Candles lit up the stairs of the Ithaca College Library on Feb. 24 as students took turns saying goodbye to professors who are losing their jobs as a result of the Academic Program Prioritization (APP) process.
The Open the Books coalition organized a candlelight vigil to honor the faculty members whose positions are being eliminated. Approximately 75 students and faculty members attended. The college is eliminating 116 full-time equivalent (FTE) faculty positions as recommended by the Academic Program Prioritization Implementation Committee (APPIC) in the “Shape of the College” document. President Shirley M. Collado and La Jerne Cornish, provost and senior vice president for academic affairs, announced Feb. 24 that they are accepting these recommendations.
The Open the Books coalition is a group of college community members that advocates for financial transparency from the college. Throughout Fall 2020 and Spring 2021, the group has held protests and created displays to spread its message. Fewer than 10 people protested earlier in the day Feb. 24 outside the Peggy Ryan Williams Center.
Attendees wrote messages with chalk in front of the library in honor of faculty members who will be cut. Some people wrote phrases like “Faculty are our future,” while others simply wrote the names of faculty members whose positions are being cut.
Junior Ryan Ingerson spoke at the vigil and said that with being back on campus, he feels like he cannot ignore the issues facing the college.
“All the problems of Ithaca that I was able to ignore are put right in front of me now, looking at a failing business when I go to a business school, no soul when we are based on a music conservatory,” Ingerson said.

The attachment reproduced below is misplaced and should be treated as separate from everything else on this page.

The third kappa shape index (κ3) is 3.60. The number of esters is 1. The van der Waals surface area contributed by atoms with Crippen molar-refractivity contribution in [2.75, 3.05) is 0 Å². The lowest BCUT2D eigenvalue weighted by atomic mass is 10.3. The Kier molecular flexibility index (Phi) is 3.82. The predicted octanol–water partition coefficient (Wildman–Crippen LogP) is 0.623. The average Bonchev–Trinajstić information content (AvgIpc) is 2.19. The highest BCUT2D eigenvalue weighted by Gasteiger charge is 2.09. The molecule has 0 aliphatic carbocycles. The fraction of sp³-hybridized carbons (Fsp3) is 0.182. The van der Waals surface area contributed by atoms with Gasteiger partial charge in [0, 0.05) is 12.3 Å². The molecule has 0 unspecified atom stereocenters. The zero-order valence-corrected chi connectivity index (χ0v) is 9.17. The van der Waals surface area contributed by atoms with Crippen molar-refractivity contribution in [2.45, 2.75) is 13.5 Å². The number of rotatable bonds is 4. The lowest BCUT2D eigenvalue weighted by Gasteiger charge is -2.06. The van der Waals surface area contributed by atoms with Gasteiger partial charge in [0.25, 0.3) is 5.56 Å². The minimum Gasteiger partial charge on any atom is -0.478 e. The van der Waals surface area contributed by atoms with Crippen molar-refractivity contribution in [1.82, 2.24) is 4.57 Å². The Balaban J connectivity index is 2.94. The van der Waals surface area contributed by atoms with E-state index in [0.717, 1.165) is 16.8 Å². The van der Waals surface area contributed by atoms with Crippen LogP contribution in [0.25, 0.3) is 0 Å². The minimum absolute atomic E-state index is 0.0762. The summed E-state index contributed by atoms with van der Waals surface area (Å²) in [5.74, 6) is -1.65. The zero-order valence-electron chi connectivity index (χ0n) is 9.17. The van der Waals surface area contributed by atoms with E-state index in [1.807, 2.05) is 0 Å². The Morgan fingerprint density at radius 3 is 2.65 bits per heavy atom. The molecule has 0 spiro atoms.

Members of Open the Books then read a series of statements submitted by people who could not attend at the vigil.
In one vigil statement, sophomore Meabh Cadigan said Dyani Taff, lecturer in the Department of English, helped them find their place at the college. Cadigan said they felt like an outsider at the college until Taff encouraged them to pursue a degree in English. Taff’s position at the college is set to be eliminated as a result of the APP.
“They ask for my money while kicking the mentor I had to get me here to the curb,” Cadigan said. “It’s cruel, and I think I speak for more than myself when I say that this process has left a permanent scar on this community. I don’t know how to trust an administration that demands more money from me while ousting my mentors, the people who kept me here in this community in the first place.”
Organizers then read the names of the faculty members who have disclosed that their positions are being eliminated and followed this reading with a minute of silence.
“I just want you to remember one thing — this isn’t just about the number of professors,” said senior Agnes Scotti, Class of 2021 senator for the Student Governance Council. “It’s about every single professor that’s being fired. Even if there was one that was being fired, we would still be on the streets marching for them because every single one of them counts.”
Senior Chris Griswold said he believes students should not have to take on the responsibility of protesting and advocating for their professors’ jobs.
“We’re here lighting candles, drawing on the sidewalk, reading off names when the administration hasn’t shown their faces on this campus in days because they’re terrified of being confronted with the humans whose lives they’ve f—– up,” Griswold said. “I hope that keeps them up at night.”